Human rights body may review student handbooks

1 04 2012

Sunday, April 1, 2012

MANILA — The Commission on Human Rights (CHR) said Sunday it may review the handbooks of schools after some students were barred to join the graduation rites for allegedly posting lewd photos on the Internet.

Last week, an incident in Cebu City caused online attacks towards St. Theresa’s College (STC) when it did not allow five of its students to attend the graduation rites because of supposed “bikini” photos posted on Facebook.

Although the court ordered that the said students be made to attend their graduation, the school administration refused to honor the issued order.

Another case was reported in Infant Jesus Academy in Marikina City where six boys were denied of joining their graduation rites because of photos posted on the same social networking site showing them simulating a kiss.

Both institutions are Catholic schools.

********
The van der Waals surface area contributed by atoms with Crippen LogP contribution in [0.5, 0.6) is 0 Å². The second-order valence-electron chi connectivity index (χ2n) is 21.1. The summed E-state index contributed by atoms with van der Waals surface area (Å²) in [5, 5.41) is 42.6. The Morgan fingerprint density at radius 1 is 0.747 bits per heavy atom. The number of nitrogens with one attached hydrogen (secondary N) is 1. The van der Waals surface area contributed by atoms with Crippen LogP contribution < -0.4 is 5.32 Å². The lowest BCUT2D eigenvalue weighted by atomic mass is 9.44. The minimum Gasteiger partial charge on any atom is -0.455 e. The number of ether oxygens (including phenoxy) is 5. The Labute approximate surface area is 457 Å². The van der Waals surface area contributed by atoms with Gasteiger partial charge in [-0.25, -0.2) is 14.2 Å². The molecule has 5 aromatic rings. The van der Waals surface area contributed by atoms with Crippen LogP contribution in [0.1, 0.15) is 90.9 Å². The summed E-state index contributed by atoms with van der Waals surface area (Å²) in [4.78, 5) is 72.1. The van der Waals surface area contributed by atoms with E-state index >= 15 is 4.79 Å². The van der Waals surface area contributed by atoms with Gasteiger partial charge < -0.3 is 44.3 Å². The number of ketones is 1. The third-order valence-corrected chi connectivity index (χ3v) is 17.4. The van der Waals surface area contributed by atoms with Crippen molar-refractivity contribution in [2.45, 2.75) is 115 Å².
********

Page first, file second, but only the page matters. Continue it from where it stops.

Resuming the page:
“We may look into it as this will be in accordance with mandated standards and norms on the right of the child to education and against discrimination and child abuse,” CHR Chairperson Etta Rosales said.

“CHR is in the best position to police these academic institutions,” JC Tejano, national spokesperson of the Student Council Alliance of the Philippines (Scap), said.

Tejano said they regularly receive reports from students of various schools presenting similar dilemmas.

For Scap, Catholic academic institutions resort to punish their students in an unfair manner under the guise of academic freedom.

“Schools are protected because of academic freedom. But academic freedom should not be used as an excuse to control students in this manner. Students’ personal space, which includes social networking sites such as Facebook, should not be governed by any school policy,” Tejano said.

Earlier, Scap alleged that STC violated the students’ rights to freedom of expression and speech and several provisions in the Magna Carta for Women by causing psychological and emotional trauma.

The group is also urging legislators to expedite the passage of a law protecting students’ rights. Currently, several versions of students’ rights bills are pending before the House of Representatives and the Senate. (Virgil Lopez/Sunnex)




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